Accessing Google Analytics From Django

Whew! It's been awhile since my last post, huh? So much for my "...vow to keep up with this blog" and bold statement that "everyone else can do it, so damnit I can too" mentioned in the inaugoral post. But - in my defense - I have been really busy. Like, actually busy, not playing videogames on the couch in my underwear busy. I started working full-time at Rukkus, built a pretty sweet injector for smartly managing Django template variables in external Javascript files, and otherwise kept myself fully booked. Anyways, today I'm going to talk about how to query the Google Analytics API from a Django app, a task I was presented with recently and hit a few major pain points tackling. So here goes.

not me Because Bean

In the age of API's, we've come to expect instant access to data on demand. When discussing a Google service, this expectation holds even firmer. Yet, querying the Google Analytics API has a few gotchas that can easily turn into major timesucks if not properly handled and while the official tutorial is, by and large, a good start, it skims over some vital details.

Configuring the app

1. Create an API project

To start the process, go to and create a project if you don't already have one. Important to note is that the Google account under which you create the project should be the same one which you used to sign up for Google Analytics.

2. Turn on the Analytics API


3. Go to the "Credentials" tab and under OAuth, click "Create new Client ID"

And this is where some of the trickiness comes into play. If building a web app which will be making requests on behalf of a logged in user, this step is trivial - choose Web Application. However, if - like me - you are building a backend service which is responsible for querying the API as part of a cron job or some other server side task, you must select Installed Application and other for application type. More on this later.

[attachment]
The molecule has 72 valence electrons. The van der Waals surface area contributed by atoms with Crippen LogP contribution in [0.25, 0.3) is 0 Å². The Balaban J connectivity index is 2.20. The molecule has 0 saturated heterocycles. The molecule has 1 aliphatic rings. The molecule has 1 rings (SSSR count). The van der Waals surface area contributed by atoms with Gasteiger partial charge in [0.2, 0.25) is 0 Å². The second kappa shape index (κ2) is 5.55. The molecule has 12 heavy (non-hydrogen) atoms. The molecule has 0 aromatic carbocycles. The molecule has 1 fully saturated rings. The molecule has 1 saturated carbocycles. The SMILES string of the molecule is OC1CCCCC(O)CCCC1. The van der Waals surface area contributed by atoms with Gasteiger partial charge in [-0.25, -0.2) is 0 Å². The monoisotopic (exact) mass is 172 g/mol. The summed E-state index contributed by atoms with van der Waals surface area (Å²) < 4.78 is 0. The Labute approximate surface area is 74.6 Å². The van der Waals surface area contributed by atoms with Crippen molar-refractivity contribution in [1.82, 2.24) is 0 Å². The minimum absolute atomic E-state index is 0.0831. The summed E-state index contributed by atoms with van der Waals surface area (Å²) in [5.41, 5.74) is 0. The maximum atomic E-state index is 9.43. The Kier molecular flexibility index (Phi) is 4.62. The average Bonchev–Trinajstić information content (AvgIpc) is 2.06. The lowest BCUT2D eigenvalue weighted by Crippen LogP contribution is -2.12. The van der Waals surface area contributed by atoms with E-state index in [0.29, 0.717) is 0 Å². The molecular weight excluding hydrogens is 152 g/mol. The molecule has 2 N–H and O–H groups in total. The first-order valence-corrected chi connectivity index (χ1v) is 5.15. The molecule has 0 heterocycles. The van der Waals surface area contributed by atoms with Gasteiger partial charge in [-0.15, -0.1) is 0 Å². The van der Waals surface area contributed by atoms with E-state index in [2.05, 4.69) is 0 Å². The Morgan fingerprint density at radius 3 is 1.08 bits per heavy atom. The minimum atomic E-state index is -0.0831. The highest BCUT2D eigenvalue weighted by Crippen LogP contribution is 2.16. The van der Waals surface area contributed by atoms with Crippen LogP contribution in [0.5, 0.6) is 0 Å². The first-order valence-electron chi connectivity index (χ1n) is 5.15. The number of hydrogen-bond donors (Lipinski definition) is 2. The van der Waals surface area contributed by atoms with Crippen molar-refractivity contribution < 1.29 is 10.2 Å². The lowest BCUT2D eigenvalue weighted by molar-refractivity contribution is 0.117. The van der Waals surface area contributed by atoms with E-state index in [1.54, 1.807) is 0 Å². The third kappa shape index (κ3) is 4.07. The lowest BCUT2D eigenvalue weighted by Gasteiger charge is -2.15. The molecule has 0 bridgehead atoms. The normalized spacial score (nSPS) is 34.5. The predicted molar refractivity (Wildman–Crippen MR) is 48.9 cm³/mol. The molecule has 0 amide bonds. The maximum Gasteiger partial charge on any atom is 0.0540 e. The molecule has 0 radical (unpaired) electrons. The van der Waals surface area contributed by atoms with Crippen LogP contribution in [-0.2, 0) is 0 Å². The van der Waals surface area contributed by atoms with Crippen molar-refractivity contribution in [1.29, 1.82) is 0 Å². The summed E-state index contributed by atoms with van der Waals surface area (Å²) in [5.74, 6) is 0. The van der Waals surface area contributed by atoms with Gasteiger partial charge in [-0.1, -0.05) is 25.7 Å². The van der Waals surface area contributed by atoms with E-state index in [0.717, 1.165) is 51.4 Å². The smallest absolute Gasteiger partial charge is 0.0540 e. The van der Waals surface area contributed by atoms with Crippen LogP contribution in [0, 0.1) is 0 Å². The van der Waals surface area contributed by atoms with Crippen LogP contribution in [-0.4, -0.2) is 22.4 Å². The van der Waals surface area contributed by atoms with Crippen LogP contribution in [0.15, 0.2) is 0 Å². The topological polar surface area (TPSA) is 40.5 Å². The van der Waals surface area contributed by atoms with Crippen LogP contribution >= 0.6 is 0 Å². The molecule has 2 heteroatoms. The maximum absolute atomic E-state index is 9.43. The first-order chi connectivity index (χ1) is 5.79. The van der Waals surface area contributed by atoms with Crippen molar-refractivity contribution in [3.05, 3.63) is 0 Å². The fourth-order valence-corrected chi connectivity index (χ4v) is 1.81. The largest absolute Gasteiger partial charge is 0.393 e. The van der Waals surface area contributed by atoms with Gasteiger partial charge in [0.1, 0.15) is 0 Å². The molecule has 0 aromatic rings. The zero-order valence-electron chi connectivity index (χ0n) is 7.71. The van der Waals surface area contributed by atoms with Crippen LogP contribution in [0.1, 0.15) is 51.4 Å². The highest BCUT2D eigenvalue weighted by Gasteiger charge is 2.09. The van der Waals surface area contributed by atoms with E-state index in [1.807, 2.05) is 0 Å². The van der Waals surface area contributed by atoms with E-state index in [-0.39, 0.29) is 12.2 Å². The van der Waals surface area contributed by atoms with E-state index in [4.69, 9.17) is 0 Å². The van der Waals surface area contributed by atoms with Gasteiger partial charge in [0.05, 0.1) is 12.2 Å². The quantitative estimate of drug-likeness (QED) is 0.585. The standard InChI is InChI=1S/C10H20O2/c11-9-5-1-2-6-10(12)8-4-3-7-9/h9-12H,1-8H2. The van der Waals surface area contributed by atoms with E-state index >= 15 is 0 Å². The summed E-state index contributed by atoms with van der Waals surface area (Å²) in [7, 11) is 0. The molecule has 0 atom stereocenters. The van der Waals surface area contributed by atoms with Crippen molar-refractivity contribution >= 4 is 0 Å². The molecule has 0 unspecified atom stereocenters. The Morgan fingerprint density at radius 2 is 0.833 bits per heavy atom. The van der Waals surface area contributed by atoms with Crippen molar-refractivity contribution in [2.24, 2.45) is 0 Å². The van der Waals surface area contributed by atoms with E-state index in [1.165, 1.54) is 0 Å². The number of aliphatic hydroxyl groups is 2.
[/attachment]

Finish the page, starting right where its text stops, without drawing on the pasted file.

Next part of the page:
4. Download the JSON and save it as client_secrets.json


By and large, the authentication step follows what is specified in the official tutorial with a few key exceptions. But heck, we're feeling pretty bad-ass, so let's just take it from the top.

1. Install the Google API Python Bindings

pip install --upgrade google-api-python-client

2. Import some packages

import httplib2
from apiclient.discovery import build
from oauth2client.client import flow_from_clientsecrets
from oauth2client.file import Storage
from import run_flow a boss

3. Create a container class with some class-level fields

class GoogleAnalytics(object):
	CLIENT_SECRETS = "client_secrets.json"
	FLOW = flow_from_clientsecrets(CLIENT_SECRETS, scope='')
	TOKEN_FILE_NAME = 'analytics.dat'
	VIEW_ID = '/* Your Profile View Id */'

Some important things to note here:

  1. Your VIEW_ID can be found in your analytics console's admin page.
  2. CLIENT_SECRETS should be the absolute path of the file JSON file downloaded earlier.

4. Add the boilerplate authentication code

def __init__(self):
	self.service = None

def _authenticate(self):
  # Retrieve existing credendials
  storage = Storage(self.TOKEN_FILE_NAME)
  credentials = storage.get()

  if credentials is None or credentials.invalid:
  	credentials = run_flow(self.FLOW, storage, self.GAFlags())

  return credentials

def _create_service(self):
  # 1. Create an http object
  http = httplib2.Http()

  # 2. Authorize the http object
  credentials = self._authenticate()
  http = credentials.authorize(http) 

  # 3. Build the Analytics Service Object with the authorized http object
  return build('analytics', 'v3', http=http)

def start_service(self):
  :return: ``this`` Google analytics object with the service set

  start the service which may be used to query the google analytics api
  if not self.service:
  	self.service = self._create_service()
  return self

most of this is ripped wholesale from the official tutorial. However, if you were to run this right now you would notice you get an error that self.GAFlags isn't defined, and this is indeed the case. So let's add it and then I'll explain why we need it.

4. Add a GAFlags class

class GAFlags():
  total hack. If you want to see why, examine apiclient.sample_tools. The python bindings as well as the documentation kind've forgot to mention this...which is a big deal..but actually though.
  noauth_local_webserver = True
  logging_level = "DEBUG"

What this flags class is allowing us to do is run the authentication flow in noauth_local_webserver mode. Basically, this means that we don't want to start a webserver for authentication because we're already running one.

Making Queries

Now that you've successfully authenticated, it's on to the fun stuff, actually accessing your GA data. My generic query method looks as follows:

def query(self, **kwargs):
  'ids': "ga:{id}".format(id=self.VIEW_ID),

  result =**kwargs)
  return result

So to get - for instance - the number of sessions, organic searches, and page views in the past day, we would run:

GoogleAnalytics().start_service().query(start_date=str(( - datetime.timedelta(days=1)).date()), end_date=str(, metrics='ga:organicSearches,ga:sessions,ga:pageviews'

Ahhh! Feels good to finally be writing again. After reading this post, hopefully you now know how to create an API project on Google, authenticate using OAuth, and query your sites GA data.

not me You after plotting GA session information in a time series graph. Nerd!